As we noted earlier today, the Fed stood fast on the side of securing bank market capitalization when it concluded its stress-test round by allowing limited dividend payments. This is far from an indefensible stand – see for example Larry Summers’ analysis showing how essential robust market cap is to franchise viability. It is, however, a deeply unpopular position as well as a dangerous one. CCAR was already becoming a technocratic exercise in amplifying correlation risk; now, stress testing may have lost all the critical credibility it gained when the 2009 exercise rescued the banking system. I doubt any dividend payments will scuttle any large U.S. bank, but the Fed has now positioned itself to take the fall should any of them tremble under continuing macroeconomic stress or market fragility. In 2008, the banking crisis was the banks’ fault; this time, folks will say it’s the Fed’s.
First to CCAR’s credibility gap. Last night, former FRB Governor Tarullo posted a blistering indictment of the Fed’s actions. As the uber-authority over the post-crisis rules, this blast might seem like just disgruntlement about changes to his handiwork. But I think it’s considerably more than that.
When FRB Vice Chairman Quarles announced the 2020 CCAR construct last Friday, he described the COVID-sensitivity test in general terms and then announced not only that its results would be withheld, but also that big-bank performance would be judged by pre-COVID CCAR stresses. This drew automatic fire on two counts, both of which redoubled in ferocity yesterday because, as Mr. Tarullo lays out, this construct eviscerates the basic goals of U.S. stress testing and why they have been continually more successful than the sham ones undertaken in all too many other nations.
The first pillar of effective stress testing is rigor. This was already debatable because, as Mr. Tarullo rightly says, testing was becoming far more of a compliance exercise across the sector than a hard test of individual-bank resilience. Rigor was particularly absent yesterday when the Fed graded banks on low-stress results no matter the high-stress environment that will actually determine capital adequacy.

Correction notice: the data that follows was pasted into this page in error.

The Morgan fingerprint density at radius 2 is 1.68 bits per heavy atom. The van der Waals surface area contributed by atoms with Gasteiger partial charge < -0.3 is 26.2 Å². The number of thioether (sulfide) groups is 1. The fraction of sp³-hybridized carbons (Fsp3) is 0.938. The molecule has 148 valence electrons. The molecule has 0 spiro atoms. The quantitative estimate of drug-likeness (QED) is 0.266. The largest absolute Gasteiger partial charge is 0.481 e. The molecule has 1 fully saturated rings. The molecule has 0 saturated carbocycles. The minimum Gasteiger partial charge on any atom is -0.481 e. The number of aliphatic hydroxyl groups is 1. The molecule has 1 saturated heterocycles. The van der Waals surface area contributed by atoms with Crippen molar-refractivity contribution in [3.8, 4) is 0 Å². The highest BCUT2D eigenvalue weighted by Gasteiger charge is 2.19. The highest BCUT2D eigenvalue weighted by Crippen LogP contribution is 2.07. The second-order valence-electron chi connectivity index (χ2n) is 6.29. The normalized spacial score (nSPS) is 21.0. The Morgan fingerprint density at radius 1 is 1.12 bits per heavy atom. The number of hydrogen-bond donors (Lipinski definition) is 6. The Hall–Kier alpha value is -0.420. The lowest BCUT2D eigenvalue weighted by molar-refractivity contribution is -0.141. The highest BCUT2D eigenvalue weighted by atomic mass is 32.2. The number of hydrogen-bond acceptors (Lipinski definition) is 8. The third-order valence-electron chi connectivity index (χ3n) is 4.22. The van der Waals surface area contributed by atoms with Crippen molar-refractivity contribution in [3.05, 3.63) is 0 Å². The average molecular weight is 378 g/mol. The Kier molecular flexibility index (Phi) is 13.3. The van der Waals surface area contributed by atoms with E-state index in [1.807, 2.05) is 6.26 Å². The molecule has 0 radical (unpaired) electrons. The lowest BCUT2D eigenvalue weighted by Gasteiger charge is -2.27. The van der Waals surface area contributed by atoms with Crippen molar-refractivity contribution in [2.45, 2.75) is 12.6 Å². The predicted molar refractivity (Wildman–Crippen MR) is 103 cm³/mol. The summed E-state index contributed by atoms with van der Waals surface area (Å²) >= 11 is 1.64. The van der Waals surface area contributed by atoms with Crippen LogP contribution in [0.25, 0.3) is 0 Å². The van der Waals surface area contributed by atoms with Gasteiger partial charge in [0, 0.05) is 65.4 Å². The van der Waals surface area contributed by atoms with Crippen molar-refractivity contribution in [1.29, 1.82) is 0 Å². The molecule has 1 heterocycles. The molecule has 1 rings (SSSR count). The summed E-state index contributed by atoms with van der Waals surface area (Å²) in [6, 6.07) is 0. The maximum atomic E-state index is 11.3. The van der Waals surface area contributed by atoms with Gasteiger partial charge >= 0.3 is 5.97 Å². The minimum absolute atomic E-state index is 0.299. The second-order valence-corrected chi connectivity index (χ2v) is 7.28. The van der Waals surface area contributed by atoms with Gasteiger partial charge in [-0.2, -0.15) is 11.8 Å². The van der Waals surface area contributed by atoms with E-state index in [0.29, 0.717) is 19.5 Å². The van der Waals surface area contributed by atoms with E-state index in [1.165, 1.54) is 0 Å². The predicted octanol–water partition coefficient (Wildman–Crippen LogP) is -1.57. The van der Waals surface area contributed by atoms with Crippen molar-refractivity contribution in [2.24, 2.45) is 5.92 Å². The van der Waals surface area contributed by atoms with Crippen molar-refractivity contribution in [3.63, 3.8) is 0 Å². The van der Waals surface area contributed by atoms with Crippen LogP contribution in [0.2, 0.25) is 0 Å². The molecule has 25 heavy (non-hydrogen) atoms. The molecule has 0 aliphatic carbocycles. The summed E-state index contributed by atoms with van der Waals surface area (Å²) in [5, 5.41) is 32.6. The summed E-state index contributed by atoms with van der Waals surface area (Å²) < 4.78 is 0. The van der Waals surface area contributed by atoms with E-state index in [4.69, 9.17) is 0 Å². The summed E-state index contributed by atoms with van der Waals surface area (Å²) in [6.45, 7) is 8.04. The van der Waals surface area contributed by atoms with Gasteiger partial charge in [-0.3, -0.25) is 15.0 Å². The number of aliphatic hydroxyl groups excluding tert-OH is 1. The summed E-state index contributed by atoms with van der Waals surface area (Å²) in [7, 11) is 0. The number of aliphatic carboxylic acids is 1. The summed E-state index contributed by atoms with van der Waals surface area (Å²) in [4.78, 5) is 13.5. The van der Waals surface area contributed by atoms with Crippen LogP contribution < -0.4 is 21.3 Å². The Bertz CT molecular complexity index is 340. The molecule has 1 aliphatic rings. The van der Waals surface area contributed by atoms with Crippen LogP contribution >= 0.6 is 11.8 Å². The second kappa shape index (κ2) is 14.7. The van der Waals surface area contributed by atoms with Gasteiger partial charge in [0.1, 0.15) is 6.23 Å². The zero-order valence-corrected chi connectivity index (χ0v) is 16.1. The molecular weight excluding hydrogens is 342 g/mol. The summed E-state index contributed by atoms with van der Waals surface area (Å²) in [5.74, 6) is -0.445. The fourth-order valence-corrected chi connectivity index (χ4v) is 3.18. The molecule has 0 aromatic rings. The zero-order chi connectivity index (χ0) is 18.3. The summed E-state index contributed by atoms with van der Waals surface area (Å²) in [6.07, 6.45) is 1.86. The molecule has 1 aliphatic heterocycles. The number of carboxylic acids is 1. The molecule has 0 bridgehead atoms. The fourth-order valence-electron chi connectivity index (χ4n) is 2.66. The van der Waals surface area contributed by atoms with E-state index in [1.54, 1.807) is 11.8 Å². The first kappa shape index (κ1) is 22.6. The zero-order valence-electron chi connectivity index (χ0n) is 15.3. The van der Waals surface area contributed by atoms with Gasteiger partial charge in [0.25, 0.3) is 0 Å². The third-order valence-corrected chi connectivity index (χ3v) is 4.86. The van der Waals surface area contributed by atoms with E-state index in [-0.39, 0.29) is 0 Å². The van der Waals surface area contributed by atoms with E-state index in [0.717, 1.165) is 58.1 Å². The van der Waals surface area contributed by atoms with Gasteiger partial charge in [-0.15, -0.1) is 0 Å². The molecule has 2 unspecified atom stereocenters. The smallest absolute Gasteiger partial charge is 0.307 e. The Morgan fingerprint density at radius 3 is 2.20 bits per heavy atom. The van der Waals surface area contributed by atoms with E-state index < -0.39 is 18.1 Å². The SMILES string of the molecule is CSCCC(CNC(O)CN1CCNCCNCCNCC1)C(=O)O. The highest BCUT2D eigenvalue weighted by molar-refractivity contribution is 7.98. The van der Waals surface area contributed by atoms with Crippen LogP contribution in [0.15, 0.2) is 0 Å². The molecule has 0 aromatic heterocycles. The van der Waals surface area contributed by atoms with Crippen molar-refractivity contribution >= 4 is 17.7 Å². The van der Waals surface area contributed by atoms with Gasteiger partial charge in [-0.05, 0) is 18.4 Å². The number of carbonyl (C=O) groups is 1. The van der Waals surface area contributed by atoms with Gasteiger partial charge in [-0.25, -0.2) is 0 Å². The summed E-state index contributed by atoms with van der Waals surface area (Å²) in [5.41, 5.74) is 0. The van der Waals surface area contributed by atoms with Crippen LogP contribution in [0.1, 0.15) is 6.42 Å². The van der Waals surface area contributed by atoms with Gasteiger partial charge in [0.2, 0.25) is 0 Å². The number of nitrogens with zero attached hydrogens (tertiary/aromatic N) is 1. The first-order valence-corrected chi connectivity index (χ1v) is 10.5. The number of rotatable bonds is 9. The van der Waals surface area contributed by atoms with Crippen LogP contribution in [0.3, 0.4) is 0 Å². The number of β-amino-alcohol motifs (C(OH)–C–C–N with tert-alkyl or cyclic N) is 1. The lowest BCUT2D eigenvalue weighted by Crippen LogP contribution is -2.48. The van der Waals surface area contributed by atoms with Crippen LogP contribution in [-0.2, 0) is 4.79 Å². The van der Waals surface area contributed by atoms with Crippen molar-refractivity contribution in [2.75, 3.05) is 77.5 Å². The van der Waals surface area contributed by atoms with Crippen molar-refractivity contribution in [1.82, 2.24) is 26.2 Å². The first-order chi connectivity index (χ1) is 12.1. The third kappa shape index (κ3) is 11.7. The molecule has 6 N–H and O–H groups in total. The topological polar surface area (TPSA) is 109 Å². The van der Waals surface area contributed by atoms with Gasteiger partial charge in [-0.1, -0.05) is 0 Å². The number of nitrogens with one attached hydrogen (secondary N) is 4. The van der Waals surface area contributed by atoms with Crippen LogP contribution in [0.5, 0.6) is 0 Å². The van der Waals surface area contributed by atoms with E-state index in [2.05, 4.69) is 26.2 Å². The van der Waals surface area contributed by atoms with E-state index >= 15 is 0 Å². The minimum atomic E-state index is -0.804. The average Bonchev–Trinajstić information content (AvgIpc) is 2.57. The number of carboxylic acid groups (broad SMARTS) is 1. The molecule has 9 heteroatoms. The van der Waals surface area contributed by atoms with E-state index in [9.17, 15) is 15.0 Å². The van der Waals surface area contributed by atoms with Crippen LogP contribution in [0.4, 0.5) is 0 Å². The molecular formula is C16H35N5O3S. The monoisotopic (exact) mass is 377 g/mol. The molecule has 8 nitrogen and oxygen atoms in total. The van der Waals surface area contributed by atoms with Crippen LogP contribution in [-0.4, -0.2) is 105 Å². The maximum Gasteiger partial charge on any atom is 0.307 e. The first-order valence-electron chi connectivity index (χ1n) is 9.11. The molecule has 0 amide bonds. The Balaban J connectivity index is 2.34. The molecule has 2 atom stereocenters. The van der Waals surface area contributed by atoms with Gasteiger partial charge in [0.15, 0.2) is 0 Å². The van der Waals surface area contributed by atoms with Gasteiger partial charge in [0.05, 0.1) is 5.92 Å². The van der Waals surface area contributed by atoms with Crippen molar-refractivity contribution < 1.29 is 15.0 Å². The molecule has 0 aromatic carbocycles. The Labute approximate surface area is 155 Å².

The second pillar of stress-test credibility is transparency. Mr. Quarles did himself and the Fed no favors when he said last week and again on Thursday that the results released by the Fed are translucent. They are anything but given the obscurity in which markets now find themselves not only about which banks will be able to pay what for the rest of the year, but also and far more importantly about which risks are likely to roil which banks.
Market discipline now might ensure capital adequacy later, or at least that’s long been the fundamental assumption of stress testing. If the Fed thinks differently now, it should at least be transparent about that.
What we’re left with is near-term protection for market capitalization at risk of longer-term corrections that, if these come as a surprise to the markets, could pose significant financial-stability risk. Big banks actually fared remarkably well even under what one is permitted to understand of the COVID-sensitivity stresses. If the tests are right, then the worst that may be fall big banks is a dip to minimum capital, worst that’s bad but not dangerous to systemic stability or even, in most cases, whatever continuing credit availability is prudent under acute macroeconomic stress.
The Fed’s reluctance to provide more than general data about big-bank vulnerability may thus support bank share prices, such as they are, but truth might do the same or even better. If investors knew the truth and the truth weren’t all that awful, they might be willing to give banks still more capital firepower that would then promote economic growth. That’s what happened in 2009 and it’s even more likely now since banks are significantly safer.
But, what if the Fed’s sensitivity analyses are too gentle and the stresses it has yet to study – i.e., those affecting the commercial real estate sector – prove worse than anticipated? Banks then might need to reverse projected dividends and surprise financial markets. That’s not usually a pretty sight and it could be even uglier now. Is not forewarned also forearmed?